"The bands coming up through the 1980’s were mostly shying away from what they perceived as the ‘hippy’ mannerisms," remembers Lee Ranaldo of Sonic Youth. "And then Dinosaur came along, combining hardcore with the most beautiful elements of 60’s rock."

    Sonic Youth took Dinosaur on their first national tour, shortly after the album came out. "Back in those days, it was hard to get three sentences in a row out of J," remembers Ranaldo. "There were a log of things bubbling under the surface between them that none of them wanted to deal with in any way." Barlow desperately sought affirmation from the aloof Mascis, who greeted his band-mates neediness with acrid disdain. Murph, meanwhile would goad them both.

    "We were three very big egos, feeling crowded," says Murph. "The tension was:Your space is invading My Space."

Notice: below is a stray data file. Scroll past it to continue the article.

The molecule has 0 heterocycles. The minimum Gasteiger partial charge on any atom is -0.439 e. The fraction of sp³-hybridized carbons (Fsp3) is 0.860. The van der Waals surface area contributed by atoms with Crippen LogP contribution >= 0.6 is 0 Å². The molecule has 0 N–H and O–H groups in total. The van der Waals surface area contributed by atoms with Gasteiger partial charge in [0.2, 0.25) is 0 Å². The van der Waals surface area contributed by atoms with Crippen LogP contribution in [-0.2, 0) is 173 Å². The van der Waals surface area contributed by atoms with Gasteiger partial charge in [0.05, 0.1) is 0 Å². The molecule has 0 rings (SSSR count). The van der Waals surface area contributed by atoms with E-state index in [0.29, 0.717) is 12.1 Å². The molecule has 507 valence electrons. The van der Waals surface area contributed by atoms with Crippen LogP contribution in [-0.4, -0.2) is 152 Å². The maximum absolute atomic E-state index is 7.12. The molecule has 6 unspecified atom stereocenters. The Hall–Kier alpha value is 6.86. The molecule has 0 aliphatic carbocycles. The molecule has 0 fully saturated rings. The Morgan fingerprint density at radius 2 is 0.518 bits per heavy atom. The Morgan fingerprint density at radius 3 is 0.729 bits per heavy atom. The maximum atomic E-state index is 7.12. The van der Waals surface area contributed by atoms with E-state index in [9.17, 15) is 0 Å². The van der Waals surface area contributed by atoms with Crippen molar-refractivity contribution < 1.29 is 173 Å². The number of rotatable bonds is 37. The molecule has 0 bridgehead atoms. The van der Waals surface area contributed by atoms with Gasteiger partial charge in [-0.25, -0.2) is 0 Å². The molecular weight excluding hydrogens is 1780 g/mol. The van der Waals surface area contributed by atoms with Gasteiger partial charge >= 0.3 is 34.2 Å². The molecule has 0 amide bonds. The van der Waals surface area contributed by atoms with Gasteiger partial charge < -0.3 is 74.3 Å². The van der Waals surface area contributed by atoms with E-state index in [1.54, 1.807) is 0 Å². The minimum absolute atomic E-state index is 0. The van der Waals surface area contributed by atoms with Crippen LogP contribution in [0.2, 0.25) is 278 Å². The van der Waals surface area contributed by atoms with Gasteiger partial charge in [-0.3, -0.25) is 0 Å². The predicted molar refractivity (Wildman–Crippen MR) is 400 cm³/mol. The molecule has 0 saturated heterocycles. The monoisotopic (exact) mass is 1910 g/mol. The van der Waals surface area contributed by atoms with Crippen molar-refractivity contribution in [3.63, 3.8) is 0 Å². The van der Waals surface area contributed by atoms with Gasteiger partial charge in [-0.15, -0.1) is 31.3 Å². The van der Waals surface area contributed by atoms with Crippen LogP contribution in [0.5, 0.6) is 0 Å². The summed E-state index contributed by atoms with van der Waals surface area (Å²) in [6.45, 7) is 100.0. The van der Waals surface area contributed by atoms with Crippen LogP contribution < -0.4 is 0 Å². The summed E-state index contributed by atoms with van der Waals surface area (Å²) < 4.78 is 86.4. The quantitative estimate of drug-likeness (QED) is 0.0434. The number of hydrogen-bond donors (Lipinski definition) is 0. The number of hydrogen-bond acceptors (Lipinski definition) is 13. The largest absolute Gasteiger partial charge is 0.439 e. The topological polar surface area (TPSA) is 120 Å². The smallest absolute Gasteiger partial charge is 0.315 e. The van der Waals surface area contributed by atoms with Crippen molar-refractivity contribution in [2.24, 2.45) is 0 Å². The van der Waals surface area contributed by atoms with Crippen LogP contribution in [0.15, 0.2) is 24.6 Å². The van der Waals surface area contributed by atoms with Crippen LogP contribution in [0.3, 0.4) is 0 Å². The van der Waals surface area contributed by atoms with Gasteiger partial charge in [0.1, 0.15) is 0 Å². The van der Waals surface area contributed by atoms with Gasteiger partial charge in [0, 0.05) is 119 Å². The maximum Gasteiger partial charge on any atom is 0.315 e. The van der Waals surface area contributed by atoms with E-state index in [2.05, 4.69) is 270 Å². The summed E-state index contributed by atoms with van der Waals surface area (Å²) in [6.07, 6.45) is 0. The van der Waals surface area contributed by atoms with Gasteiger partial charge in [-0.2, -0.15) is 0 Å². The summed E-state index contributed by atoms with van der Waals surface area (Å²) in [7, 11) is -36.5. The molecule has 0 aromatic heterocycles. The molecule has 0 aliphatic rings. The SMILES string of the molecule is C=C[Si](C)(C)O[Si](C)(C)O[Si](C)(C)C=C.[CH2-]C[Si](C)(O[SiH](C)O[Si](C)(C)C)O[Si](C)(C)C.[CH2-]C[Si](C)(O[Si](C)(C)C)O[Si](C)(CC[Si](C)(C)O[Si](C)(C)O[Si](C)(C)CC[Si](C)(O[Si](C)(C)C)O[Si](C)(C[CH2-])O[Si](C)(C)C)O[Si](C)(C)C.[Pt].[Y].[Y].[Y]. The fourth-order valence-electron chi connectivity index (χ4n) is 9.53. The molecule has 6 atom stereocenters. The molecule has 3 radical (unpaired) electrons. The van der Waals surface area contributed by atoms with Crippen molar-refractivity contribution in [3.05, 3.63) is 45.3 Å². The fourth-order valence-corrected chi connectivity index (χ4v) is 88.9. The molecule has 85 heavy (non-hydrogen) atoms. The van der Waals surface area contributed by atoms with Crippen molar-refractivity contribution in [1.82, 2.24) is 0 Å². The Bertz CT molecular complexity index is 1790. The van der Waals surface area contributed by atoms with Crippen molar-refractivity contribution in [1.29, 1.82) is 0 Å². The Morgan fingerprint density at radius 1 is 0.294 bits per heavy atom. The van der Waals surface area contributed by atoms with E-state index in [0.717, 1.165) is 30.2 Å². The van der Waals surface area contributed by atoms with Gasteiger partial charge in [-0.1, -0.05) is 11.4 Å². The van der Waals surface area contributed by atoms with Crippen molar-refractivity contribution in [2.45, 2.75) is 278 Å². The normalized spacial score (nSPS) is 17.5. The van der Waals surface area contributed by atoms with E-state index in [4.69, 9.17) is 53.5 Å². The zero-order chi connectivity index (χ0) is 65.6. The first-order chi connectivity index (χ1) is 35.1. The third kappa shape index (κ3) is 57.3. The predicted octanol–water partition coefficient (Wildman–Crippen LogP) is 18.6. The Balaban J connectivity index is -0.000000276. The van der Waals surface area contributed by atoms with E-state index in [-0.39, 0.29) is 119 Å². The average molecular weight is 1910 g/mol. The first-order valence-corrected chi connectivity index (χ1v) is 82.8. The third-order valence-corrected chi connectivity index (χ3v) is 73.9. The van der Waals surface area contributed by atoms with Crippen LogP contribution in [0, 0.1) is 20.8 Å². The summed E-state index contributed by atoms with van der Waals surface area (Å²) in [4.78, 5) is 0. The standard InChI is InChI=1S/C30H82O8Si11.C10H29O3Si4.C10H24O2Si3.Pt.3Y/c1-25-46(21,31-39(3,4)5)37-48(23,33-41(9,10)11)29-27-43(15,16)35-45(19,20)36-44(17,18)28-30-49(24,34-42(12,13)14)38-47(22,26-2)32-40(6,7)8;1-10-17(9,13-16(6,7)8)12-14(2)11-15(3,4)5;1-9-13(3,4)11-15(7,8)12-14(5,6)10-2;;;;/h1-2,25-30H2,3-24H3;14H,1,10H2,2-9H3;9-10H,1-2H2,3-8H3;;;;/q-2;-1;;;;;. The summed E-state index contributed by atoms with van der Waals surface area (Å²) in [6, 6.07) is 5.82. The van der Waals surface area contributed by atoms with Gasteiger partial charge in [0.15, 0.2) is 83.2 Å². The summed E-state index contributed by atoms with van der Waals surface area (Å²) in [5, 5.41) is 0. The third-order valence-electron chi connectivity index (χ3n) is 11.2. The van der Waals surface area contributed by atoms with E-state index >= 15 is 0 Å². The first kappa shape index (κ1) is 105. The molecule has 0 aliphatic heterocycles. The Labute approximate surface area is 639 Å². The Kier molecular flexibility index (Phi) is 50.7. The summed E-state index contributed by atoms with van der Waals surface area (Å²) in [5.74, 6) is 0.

On one of these interminable trips across America, an exasperated Mascis summed up these feelings in an affecting little phrase that became the title of their second album:You’re Living All Over Me.

    In early 1987, Dinosaur decamped to New York to record with Sonic Youth associate Wharton Tiers. Mascis drafted Ranaldo to sing harmonies on the opening track, Little Fury Things, and experimentation was rife. You’re Living all Over Me would have an even broader musical embrace than its predecessor, betraying the influence of Throbbing Gristle in the avalanches of tape distortion that swallowed up the sleepy-eyed Tarpit, and the ghostly, disturbing voices hovering behind Raisins and In A Jar, captured illicitly by Barlow while he was working at a mental institution. Yet more audacious was Sludgefeast, lurching betwen playful folk rock and colossal Sabbath riffage, and the closing track, Poledo Lou’s exercise in suicidal folk and tape manipulations. "I had started smoking weed, and everything sounded wonderful," recalls Barlow. "I saw You’re Living All Over Me as a psychedelic rock record, and figured Poledo would work as the bulshit freak-out track, the album’s revolution #9."